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The Fate of Temples in Late Antiquity – H.Cassidy (2013)

The Fate of Temples in Late Antiquity

Henry Cassidy

3rd year BA Student University College London

The Emperor Theodosius II (AD 408-450) issued an edict in AD 435 requiring the destruction of any pagan temples and shrines still remaining intact, and the purification of their sites by the setting up of a cross.[1] The Codex Theodosianus includes many other laws prohibiting acts of Paganism with the aim of speeding up the process of Christianisation throughout the Empire. These official records, along with the several testimonies of temple destruction found in the writings of Eusebius, Julian, Gregory of Nazianzus or Libanius might lead the archaeologist or historian to believe that, during the 4th century, traditional polytheism was triumphantly eradicated by Christianity and the temples were either razed to the ground or left to decay as a scar in the late antique landscape. However, recent research on the phenomenon of temple conversion, focussing on the abundant archaeological remains, has produced a far more complex picture. It is the purpose of this paper to provide some insight into the current literature on the topic of temple conversion in late antiquity. I shall begin by presenting the typology for (i) secular conversions and (ii) temple churches which have recently been proposed. Secondly I shall turn to assess the fate of temples in Athens and Rome, in order to illustrate how socio-political factors affected the process of Christianisation in these two regions. Finally, I shall approach the temple conversions at Aphrodisias and Athens as examples of spolia, and discuss how these examples may help us to elucidate this peculiarly late antique phenomenon.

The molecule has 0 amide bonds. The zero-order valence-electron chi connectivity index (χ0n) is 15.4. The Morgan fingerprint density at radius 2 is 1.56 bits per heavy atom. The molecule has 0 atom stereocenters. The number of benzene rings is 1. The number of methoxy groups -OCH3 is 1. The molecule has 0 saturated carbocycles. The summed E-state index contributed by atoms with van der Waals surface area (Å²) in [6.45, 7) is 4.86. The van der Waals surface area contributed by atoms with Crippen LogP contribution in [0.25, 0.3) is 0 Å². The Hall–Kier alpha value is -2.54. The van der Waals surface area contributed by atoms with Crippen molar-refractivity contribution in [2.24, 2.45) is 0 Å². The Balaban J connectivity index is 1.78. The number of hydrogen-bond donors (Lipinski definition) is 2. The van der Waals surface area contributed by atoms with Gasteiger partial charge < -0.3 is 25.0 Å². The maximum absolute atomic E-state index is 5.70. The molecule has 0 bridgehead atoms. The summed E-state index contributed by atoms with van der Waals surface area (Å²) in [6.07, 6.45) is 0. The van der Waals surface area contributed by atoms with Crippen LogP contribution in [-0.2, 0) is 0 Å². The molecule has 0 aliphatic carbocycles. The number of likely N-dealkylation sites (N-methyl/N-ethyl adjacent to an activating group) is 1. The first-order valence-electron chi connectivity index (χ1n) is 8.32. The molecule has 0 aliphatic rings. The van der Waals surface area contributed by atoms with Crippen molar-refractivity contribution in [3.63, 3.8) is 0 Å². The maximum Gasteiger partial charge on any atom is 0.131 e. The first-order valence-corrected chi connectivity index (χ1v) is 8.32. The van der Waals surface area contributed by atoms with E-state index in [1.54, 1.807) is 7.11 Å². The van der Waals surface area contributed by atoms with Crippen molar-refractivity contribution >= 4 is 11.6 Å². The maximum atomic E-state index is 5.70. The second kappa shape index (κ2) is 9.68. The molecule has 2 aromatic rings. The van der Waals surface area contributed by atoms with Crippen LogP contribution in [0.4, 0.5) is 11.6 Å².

Categories of Temple Conversion

In order to understand and to quantify a complex process such as temple conversion, a methodology must be utilised to classify the different types of extant evidence. In this section two broad categories of temple conversions proposed by Talloen and Vercauteren and Bayliss will be used to illustrate the possible fates of temples, and to set out the terms used for further analysis in the remainder of this paper.[2]


Secular Conversions

The secular category includes those temples that were preserved for use in a different non-pagan function such as the Temple of Artemis and Hadrian on the Curetes Street at Ephesus. The shrine is thought to have been restored in the 4th century AD, seemingly adopting a new role celebrating Theodosius and his father as new city founders. This theory is evidenced by the new architectural frieze sculpture, depicting Ephesian foundation legends such as the wild boar hunt of Androklos alongside an image of the Emperor Theodosius.[3] The second group of secular conversions were those temples which were simply left standing. It has been argued by Saradi-Mendelovici that in some cases Christians had a positive attitude to pagan monuments and preserved them for their aesthetic value.[4] For example, a law passed in AD 382 orders that a temple in Osrhoene be kept open: